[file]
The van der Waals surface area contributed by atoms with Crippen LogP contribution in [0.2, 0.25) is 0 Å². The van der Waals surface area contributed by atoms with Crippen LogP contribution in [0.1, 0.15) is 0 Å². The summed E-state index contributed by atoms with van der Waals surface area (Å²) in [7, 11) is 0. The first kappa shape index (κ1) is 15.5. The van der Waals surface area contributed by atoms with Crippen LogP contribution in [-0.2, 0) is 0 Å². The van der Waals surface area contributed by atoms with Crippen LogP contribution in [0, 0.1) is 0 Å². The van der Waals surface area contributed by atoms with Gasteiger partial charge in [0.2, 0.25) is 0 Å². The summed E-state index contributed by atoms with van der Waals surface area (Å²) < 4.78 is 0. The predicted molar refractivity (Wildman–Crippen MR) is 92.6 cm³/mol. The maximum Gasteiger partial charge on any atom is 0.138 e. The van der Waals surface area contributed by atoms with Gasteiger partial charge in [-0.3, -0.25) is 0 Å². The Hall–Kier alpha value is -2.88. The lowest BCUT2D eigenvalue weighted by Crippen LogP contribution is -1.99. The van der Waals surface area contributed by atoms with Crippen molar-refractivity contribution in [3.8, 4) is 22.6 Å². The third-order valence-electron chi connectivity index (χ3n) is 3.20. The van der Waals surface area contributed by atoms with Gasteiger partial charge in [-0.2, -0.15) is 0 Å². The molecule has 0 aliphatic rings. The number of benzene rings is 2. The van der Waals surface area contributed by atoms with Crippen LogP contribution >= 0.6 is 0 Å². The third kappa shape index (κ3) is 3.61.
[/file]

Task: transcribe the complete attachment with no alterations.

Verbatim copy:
The van der Waals surface area contributed by atoms with Crippen LogP contribution in [0.2, 0.25) is 0 Å². The van der Waals surface area contributed by atoms with Crippen LogP contribution in [0.1, 0.15) is 0 Å². The summed E-state index contributed by atoms with van der Waals surface area (Å²) in [7, 11) is 0. The first kappa shape index (κ1) is 15.5. The van der Waals surface area contributed by atoms with Crippen LogP contribution in [-0.2, 0) is 0 Å². The van der Waals surface area contributed by atoms with Crippen LogP contribution in [0, 0.1) is 0 Å². The van der Waals surface area contributed by atoms with Gasteiger partial charge in [0.2, 0.25) is 0 Å². The summed E-state index contributed by atoms with van der Waals surface area (Å²) < 4.78 is 0. The predicted molar refractivity (Wildman–Crippen MR) is 92.6 cm³/mol. The maximum Gasteiger partial charge on any atom is 0.138 e. The van der Waals surface area contributed by atoms with Gasteiger partial charge in [-0.3, -0.25) is 0 Å². The Hall–Kier alpha value is -2.88. The lowest BCUT2D eigenvalue weighted by Crippen LogP contribution is -1.99. The van der Waals surface area contributed by atoms with Crippen molar-refractivity contribution in [3.8, 4) is 22.6 Å². The third-order valence-electron chi connectivity index (χ3n) is 3.20. The van der Waals surface area contributed by atoms with Gasteiger partial charge in [-0.2, -0.15) is 0 Å². The molecule has 0 aliphatic rings. The number of benzene rings is 2. The van der Waals surface area contributed by atoms with Crippen LogP contribution >= 0.6 is 0 Å². The third kappa shape index (κ3) is 3.61.